Regalado recently had her fellow school board members name her to an open seat on Miami-Dade's Value Adjustment Board, which presides over an appeals process that has cost both the school system and MIami-Dade's county government millions of dollars in lost property-tax revenue.

On Friday, Regalado issued a memorandum to fellow VAB members calling for a special VAB meeting within two weeks to discuss the kind of changes she had tried to get implemented through a school-board lawsuit against Miami-Dade.

(Regalado's push for litigation was minimized by the administration of Miami-Dade Carlos Gimenez, which noted it also suffers from the VAB's actions but can't change anything without state intervention.)

Read Regalado's letter to VAB members here, as well as her memo outlining the changes she's proposing. 

Regalado appears ready to take on Gimenez in the 2016 mayoral election, and has already waged a public campaign opposing his effort to raise property taxes for a new courthouse, and recently launched a court fight against Miami-Dade awarding a $9 million subsidy for the SkyRise Miami observation tower. Gimenez's camp portrays Regalado's moves as grand-standing aimed at generating headlines.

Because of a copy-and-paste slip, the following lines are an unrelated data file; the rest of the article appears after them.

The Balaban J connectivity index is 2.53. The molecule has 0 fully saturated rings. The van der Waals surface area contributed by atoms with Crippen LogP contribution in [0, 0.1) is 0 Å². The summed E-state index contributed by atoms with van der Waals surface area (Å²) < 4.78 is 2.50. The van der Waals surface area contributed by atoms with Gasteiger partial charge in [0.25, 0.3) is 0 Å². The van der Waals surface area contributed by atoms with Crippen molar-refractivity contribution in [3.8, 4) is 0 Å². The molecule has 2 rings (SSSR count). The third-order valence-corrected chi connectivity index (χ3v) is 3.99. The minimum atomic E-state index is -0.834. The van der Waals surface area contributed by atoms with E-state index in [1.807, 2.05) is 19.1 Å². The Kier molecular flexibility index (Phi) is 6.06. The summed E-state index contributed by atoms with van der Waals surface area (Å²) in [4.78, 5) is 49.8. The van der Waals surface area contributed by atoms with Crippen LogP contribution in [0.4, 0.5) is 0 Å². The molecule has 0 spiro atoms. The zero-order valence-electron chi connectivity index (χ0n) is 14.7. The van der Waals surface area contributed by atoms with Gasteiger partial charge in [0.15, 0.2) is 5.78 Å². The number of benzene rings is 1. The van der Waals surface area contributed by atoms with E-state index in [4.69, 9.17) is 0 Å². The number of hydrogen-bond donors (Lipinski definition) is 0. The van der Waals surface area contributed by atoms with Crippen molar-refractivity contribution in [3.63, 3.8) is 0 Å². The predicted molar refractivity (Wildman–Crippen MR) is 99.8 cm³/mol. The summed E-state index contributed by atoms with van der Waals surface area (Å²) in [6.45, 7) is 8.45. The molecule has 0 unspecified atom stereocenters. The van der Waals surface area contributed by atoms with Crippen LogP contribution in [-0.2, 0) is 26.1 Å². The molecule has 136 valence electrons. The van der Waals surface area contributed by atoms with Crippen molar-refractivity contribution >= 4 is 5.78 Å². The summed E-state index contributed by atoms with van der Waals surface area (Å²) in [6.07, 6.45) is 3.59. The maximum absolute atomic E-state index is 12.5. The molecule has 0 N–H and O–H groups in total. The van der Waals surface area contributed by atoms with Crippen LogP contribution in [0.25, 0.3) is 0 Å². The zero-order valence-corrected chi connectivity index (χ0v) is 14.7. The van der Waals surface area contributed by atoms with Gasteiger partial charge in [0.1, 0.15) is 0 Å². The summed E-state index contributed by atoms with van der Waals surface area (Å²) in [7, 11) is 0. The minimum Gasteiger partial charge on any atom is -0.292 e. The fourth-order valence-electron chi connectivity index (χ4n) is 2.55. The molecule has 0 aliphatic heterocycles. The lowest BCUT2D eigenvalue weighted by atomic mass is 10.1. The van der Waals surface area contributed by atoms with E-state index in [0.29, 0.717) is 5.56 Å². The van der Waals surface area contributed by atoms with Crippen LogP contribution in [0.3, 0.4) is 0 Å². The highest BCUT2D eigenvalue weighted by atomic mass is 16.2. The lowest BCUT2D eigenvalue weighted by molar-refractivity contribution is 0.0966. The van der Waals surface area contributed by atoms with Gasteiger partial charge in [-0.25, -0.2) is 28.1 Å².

Marco Rubio faces stiff odds in reversing Cuba policy

via @CAdamsMcClatchy

In December, just hours after the White House abruptly changed course in the nation’s relationship with Cuba, Sen. Marco Rubio laid down his marker.

“I intend to use every tool at our disposal in the majority to unravel as many of these changes as possible,” he said Dec. 17.

It’s now February – and despite congressional hearings and ongoing pressure on the administration, it’s not clear that Rubio and other opponents can undo what the president already did.

Rubio is perhaps the nation’s most prominent lawmaker on the Cuba issue. He’s a Cuban-American, a member of the Senate’s Republican majority and a potential presidential candidate. And he represents Florida, Cuba’s closest U.S. neighbor.

But according to Cuba experts, Rubio might have little ability to reverse Obama’s changes. And Rubio might have realized that.

More here.

Governor fills empty Miami-Dade school board seat


Lubby Navarro is the newest member of the Miami-Dade County School Board.

Gov. Rick Scott on Friday appointed Navarro to the seat vacated by Rep. Carlos Curbelo when he won a bid for congress in November.